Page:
Amazing Grace

John Newton, the writer of the hymn “Amazing Grace,” was merely a young boy when his mother died. Seeing no other palatable options, Newton’s father, a sailor, took the young eleven-year-old boy out to sea with him. And thus, began the long winding road that would take young John Newton from conscript to deserter, to slave-trader, to redemption.

Legend has it that during a tumultuous, violent storm on the High Seas, Newton, overwhelmed with fear prayed for God to intervene and save him. As is the case for many of our stories, Newton faced sheer destruction, But God had a different plan. The story goes that from that moment Newton was a transformed man. He left the seaman’s life, got married, entered the ministry, serving as the Curate of Olney.

During his time in Olney, Newton befriended the poet William Cowper. Together they published a hymnal, “The Olney Hymns,” featuring, amid several other hymns, the song “Amazing Grace,” albeit under a different title than we know it by today. From its English roots, “Amazing Grace,” moved across the ocean to America, where it rapidly became part of the early Christian tapestry. It is a song of faith and redemption detailing a tale of transformation describing God’s unmerited favor upon His creation.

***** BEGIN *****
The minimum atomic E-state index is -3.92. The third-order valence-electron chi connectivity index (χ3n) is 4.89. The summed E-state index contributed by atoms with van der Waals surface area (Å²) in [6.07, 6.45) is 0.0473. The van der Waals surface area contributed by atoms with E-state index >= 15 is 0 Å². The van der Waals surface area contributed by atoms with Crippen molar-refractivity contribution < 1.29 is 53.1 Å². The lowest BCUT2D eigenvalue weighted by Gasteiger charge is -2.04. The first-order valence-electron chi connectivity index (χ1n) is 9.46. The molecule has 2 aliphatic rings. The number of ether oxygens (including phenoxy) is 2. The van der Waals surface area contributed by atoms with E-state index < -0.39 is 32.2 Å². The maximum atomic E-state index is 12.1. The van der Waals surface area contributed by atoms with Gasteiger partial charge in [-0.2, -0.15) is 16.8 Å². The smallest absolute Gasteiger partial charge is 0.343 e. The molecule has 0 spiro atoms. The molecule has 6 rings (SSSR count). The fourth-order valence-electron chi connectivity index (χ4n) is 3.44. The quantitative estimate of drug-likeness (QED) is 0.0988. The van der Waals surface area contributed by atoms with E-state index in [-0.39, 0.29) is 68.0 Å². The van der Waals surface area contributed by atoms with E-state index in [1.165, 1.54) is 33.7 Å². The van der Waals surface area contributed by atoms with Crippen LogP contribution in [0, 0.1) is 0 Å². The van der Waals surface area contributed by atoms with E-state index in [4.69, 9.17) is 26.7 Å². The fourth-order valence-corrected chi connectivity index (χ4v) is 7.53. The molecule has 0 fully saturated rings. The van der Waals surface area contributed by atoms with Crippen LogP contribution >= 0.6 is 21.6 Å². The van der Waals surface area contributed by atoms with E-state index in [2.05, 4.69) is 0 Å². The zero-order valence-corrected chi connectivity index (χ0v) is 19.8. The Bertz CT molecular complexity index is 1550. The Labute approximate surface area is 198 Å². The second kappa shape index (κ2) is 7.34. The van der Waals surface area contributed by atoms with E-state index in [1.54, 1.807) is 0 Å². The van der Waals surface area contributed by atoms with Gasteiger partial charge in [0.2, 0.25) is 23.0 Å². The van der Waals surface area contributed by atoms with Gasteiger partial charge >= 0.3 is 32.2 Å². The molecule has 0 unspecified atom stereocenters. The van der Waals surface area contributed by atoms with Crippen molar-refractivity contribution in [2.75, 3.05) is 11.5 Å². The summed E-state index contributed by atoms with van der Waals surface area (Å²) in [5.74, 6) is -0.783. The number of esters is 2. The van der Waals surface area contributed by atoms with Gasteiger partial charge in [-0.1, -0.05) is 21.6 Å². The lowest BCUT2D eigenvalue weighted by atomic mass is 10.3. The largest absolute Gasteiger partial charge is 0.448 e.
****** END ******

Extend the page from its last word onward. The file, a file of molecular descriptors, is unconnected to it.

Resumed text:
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It is by God’s grace, we are saved, through our belief in Jesus Christ. “Amazing Grace” is the Christian response to the question uttered by King David, “Who Am I?”. For every Christian, upon coming to believe and trust in Christ as Lord and Savior, recognizes with sheer awe, the incredible gift of Grace, God, the majestic creator of everything in the Universe, bestows on us. We know we are unworthy and undeserving. We are aware that initially, before Christ, we only contributed our sin to the conversation between God and us. Nothing more, nothing less.

Being saved, we kneel in awe, asking “Who Am I?”

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According to C.S. Lewis, Grace is what makes Christianity unique. Other faiths offer a means of getting even or making things right in the world. Except for Christianity, all other religions teach that there is something that needs to be attained or worked for in order obtain the favor of the Divine. Grace shatters the precept that you and I do anything to deserve the love God bestowed upon us of His own choosing. Before any of us reading this post were brought to life, God sent His Son to the Cross at Calvary, not as punishment, but as a path to restoration. Through the shed blood of Jesus Christ what was made wrong during the Fall, was made right for Eternity. It is because of this work, initiated by God, that through repentance, you and I find forgiveness.  Amazing Grace, indeed.

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